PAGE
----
The Kenyan government are also working with the Kenyan Chamber of Mines to establish a Mining Policy to further develop the mining sector. This policy has already been drafted and presented to parliament and is attractive to stake holders as it ensures stability and accountability in the sector by encouraging further investments. Through this policy, the creation of a more organised institutional infrastructure will occur. This includes the creation of the Kenya Geological Survey (KGS), Kenya Minerals and Mining Authority (KMMA), Kenya Mining Corporation (KMC) and Mining Disputes Resolution Tribunal (MDRT).

The government is also working towards achieving its goals for the Vision 2030. The Kenyan government is committed to this initiative which sets out to achieve economic development, in which the mining sector is set to play a vital role. The overall aim of this initiative is to create a 10% growth rate of the GDP through developing its social, political and economic sectors.

By investing in Kenya, stakeholders will also benefit from increased credit in the private sector and the improving infrastructure in the country which makes it easier to continue with business and trade.

Key Players in key fields

International companies recognise Kenya’s mining potential and its untapped resources throughout the country.  As a result, several companies have become key players in this sector.

Base Resources is an Australian based mineral sands company and its Kenyan unit is called Base Resources Titanium Ltd. Mineral sands mining produces ilmenite and rutile which is used in paint, plastics, paper, zircon and to manufacture ceramics. There is an increased demand for mineral sands due to increased urbanisation and wealth in the country.

Base Resources acquired the Kwale Mineral Sands Project in 2010 which is located in the southern part of the country. The company has a strong relationship with the Kenyan government and have reached an agreement with through bespoke tax concessions. According to this agreement, Base Resource’s tax rate will be halved from 30% to 15 % during the first 10 years of the Kwale project. The government will receive 2, 5% royalties in the first 5 years, there after it’ll be determined by the new Mining Policy. Kwale will contribute to 0.6% of Kenya’s GDP and is expected to triple export earnings to approximately US$2.2 million in sales. The Kwale project will also be responsible for 14% of the world’s supply of rutile once in production and could produce approximately 146 million metric tonnes of mineral sands.

The BG Group Plc is a British based company who first got involved in Kenya’s off shore mining sector in 2011 in the Lamu Basin which is believed to have enormous quantities of oil and gas. The BC Group Plc has signed an agreement with the government of Kenya and owns 40% in block L10A and 45% in block L10B. These blocks cover approximately 10 400 square meters and are shared with other companies such as Pancontinental Oil and Gas who owns 15% and 15%, Cove Energy Plc who owns 25% and 15%; and Premier Oil who owns 20% and 25% in blocks L10A and L10B respectively.


 The Lamu Basin isn’t the only place where companies are benefiting from mining in Kenya. GoldPlat have been mining gold at Kilimapesa mine in south western part of Kenya. So far GoldPlat have exceeded their 2012 target of 500 000 ounces and have achieved 649 804 ounces of quantified gold. Goldplat believes that there is about 1 million ounces of gold and are aiming to increase production to about 10 000 ounces of gold per year.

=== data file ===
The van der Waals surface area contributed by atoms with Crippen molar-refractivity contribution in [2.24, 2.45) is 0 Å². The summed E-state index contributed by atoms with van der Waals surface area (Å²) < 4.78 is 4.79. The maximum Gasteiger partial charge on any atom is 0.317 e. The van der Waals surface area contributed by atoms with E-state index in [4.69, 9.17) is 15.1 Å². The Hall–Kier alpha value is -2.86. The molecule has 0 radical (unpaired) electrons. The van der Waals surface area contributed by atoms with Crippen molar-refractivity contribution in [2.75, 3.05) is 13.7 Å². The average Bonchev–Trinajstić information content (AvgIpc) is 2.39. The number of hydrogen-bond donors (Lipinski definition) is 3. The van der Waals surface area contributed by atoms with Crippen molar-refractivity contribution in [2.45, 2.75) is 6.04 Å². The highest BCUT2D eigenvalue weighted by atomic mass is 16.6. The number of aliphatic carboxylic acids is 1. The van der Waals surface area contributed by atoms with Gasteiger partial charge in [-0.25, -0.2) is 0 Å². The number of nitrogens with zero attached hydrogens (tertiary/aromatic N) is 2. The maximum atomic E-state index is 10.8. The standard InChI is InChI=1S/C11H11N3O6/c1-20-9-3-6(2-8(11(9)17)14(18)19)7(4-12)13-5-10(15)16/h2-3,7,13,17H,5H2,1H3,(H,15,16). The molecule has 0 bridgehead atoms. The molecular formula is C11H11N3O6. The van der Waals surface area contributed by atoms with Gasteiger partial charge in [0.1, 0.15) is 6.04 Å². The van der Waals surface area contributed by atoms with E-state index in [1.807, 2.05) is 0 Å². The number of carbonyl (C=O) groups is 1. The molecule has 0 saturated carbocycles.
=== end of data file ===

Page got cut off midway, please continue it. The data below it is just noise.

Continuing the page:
Potential risks

Despite investments taking place in the country, there are potential political and economic risks that need to be acknowledged.

Political Risk

With the first elections under the newly transitional constitution taking place in 2013, many are concerned about political unrest and dividing issues within the government. These issues include electoral boundaries, police reforms and more importantly land reforms which could affect the mining industry.  The latter occurred in neighbouring Tanzania.


The Kenyan government and stakeholders are aware of the risk near the northern border with Somalia because of recent abductions by the Islamic militant group, the Al-Shabaab. As a result Kenya’s army are working with the African Union and Somalia government to capture members of the Al-Shabaab and bring an end to the abductions.


Economic Risk

Economic growth in Kenya could be at risk of high external shocks such as high inflation rates due to increased oil prices, high food prices and increased interest rates due to stricter monetary policies by the Central Bank as a consequence of the Euro crisis. Droughts and long rains can also cause delays in production especially in the agricultural and horticultural sector.


It is no wonder 2012 has been labelled as a defining year for Kenya. Not only is the country the hub for development in Eastern Africa but the mining industry in particular is expected to perform well and further develop the country’s economy.

Kenya is rich in mineral resources and has captivated the interest of foreign companies. Recognising this potential, the Kenya government are committed to working with stakeholders and other institutions such as the Chamber of Mines, in order to help the mining industry grow and becoming the future driving force of the economy.

Platinum Integrations

Platinum Integrations Ltd (Pi) is a one stop international consulting firm that assists companies wishing to do business in Africa. We provide International (or aspiring International) companies with assistance in trading with Africa.

To discuss your company’s strategy for entering or expanding in Africa please call +44 20 8204 4962 or see our website at

 [1]Global Insight,

[2] Money Week,

[3] Gem and Jewellery Export Association,

[4]Times of India,

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Article posted by Samy Rajendran, for Platinum Integrations
2 January 2013